How German authorities are cracking down on Google

Germany's antitrust regulator on Wednesday criticised the way Google handles users' data and threatened action against the US tech giant.

A man uses the popular search engine Google.
A man uses the popular search engine Google. Photo: picture alliance/dpa | Karl-Josef Hildenbrand

Data collected by Google was used to “create very detailed user profiles which the company can exploit for advertising and other purposes”, the Federal Cartel Authority said.

Based on a preliminary assessment, the watchdog determined that users were not given sufficient clarity on the “far-reaching processing of their data across services” by the tech company.

“General and indiscriminate data retention…  is not permissible” without giving users choice, the watchdog said.

The Federal Cartel Authority was therefore “currently planning to oblige the company to change the choices offered”, it said, adding that it expected to issue its final decision this year.

READ ALSO: Germany asks EU to rein in Twitter after ‘arbitrary’ bans by CEO Musk

“Google’s business model relies heavily on the processing of user data,” said the authority’s chief Andreas Mundt.

The digital giant had “access to relevant data gathered from a large number of different services” which meant it enjoyed “a strategic advantage over other companies”, Mundt said in a statement.

Google said in a statement it would continue its “constructive dialogue” with the Authority “in order to address their concerns”.

The warning comes after Google was classified as a company of “paramount significance across markets” in 2021.

The designation gives Germany’s regulators the option to intervene earlier against potentially uncompetitive practices by huge digital companies.

Wielding the new legislation, the watchdog has also opened probes into US tech giants such as Amazon and Facebook.

At the end of last year, the regulator shelved a separate investigation into Google’s News Showcase service, after the firm made “important adjustments” to ease competition concerns.

Big tech companies have been facing increasing scrutiny around the globe over their dominant positions as well as their tax practices.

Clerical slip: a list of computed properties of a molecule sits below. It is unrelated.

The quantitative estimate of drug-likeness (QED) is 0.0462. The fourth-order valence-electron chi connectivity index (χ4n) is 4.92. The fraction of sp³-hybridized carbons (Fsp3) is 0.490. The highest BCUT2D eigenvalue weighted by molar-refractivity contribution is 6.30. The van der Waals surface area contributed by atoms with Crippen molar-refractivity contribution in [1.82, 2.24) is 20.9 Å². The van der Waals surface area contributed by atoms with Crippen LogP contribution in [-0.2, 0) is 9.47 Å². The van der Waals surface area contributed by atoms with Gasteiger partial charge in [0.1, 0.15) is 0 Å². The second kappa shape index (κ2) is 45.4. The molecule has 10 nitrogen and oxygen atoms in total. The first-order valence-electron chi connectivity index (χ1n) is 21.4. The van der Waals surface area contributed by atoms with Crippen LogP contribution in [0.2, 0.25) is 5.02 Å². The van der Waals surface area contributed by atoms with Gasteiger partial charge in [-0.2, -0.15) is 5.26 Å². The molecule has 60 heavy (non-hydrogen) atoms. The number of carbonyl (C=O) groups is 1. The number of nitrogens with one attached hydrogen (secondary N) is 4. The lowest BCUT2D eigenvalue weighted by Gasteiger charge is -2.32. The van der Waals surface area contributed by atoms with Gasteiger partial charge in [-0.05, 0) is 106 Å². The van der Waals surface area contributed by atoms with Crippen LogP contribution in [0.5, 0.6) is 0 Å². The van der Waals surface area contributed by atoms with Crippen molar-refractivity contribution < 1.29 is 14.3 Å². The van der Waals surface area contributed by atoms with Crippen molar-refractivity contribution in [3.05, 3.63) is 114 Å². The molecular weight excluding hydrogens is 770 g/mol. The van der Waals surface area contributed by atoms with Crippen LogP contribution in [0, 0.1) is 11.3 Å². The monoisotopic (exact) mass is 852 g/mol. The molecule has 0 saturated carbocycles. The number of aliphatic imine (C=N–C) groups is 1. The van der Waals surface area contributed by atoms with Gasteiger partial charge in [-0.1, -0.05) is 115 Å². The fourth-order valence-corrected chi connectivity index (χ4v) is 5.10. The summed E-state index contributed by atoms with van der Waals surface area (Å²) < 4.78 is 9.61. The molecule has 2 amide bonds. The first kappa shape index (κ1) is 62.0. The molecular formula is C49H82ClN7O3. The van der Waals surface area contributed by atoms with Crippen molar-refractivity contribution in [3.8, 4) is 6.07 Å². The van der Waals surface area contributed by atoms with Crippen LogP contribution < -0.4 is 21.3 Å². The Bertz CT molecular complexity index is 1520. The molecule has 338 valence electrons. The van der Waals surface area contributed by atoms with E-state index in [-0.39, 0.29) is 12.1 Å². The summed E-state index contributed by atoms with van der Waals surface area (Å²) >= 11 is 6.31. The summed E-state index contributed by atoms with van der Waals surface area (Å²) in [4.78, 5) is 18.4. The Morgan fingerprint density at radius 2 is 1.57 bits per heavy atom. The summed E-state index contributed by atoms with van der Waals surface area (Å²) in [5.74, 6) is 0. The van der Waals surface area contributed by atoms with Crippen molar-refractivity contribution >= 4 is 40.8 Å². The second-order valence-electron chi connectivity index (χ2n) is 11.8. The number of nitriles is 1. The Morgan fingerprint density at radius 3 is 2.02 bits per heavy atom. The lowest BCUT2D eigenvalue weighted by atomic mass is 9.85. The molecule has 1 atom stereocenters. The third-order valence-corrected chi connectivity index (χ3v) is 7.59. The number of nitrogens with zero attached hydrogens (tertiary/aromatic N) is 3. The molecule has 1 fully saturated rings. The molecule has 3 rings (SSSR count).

In July 2022, the European Parliament adopted the Digital Markets Act to curb the market dominance of Big Tech, with violators facing fines of up to 10 percent of their annual global sales.

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German business morale improves again in March

German business confidence climbed for the sixth straight month in March, a key survey showed Monday, but analysts warned that recent banking turmoil could still rattle Europe's biggest economy.

German business morale improves again in March

The Ifo institute’s monthly confidence barometer, based on a survey of about 9,000 companies, jumped to 93.3 points, up from 91.1 points in February.

The improvement was better than expected, with analysts surveyed by Factset predicting a reading of 91.2 points.

“Despite turbulence at some international banks, the German economy is stabilising,” said Ifo president Clemens Fuest.

Lower energy prices and the reopening of China’s economy have boosted confidence in recent months, as Germany proved more resilient than initially feared to the fallout from the Ukraine war.

But the economy is not out of the woods yet, said ING bank economist Carsten Brzeski.

“We fear that the latest financial turmoil will reach the real economy in the coming months,” he said, in a nod to recent stress in the global banking system.

The impact was already visible in Germany’s closely-watched ZEW investor confidence survey last week, which fell for the first time in six months following the collapse of several US regional lenders and the forced UBS takeover of Credit Suisse.

“The Ifo index can react with a delay of one to two months to unexpected events and financial market turmoil can clearly affect the real economy over time,” Brzeski warned.

READ ALSO: EXPLAINED: How America’s banking crisis could hit consumers in Germany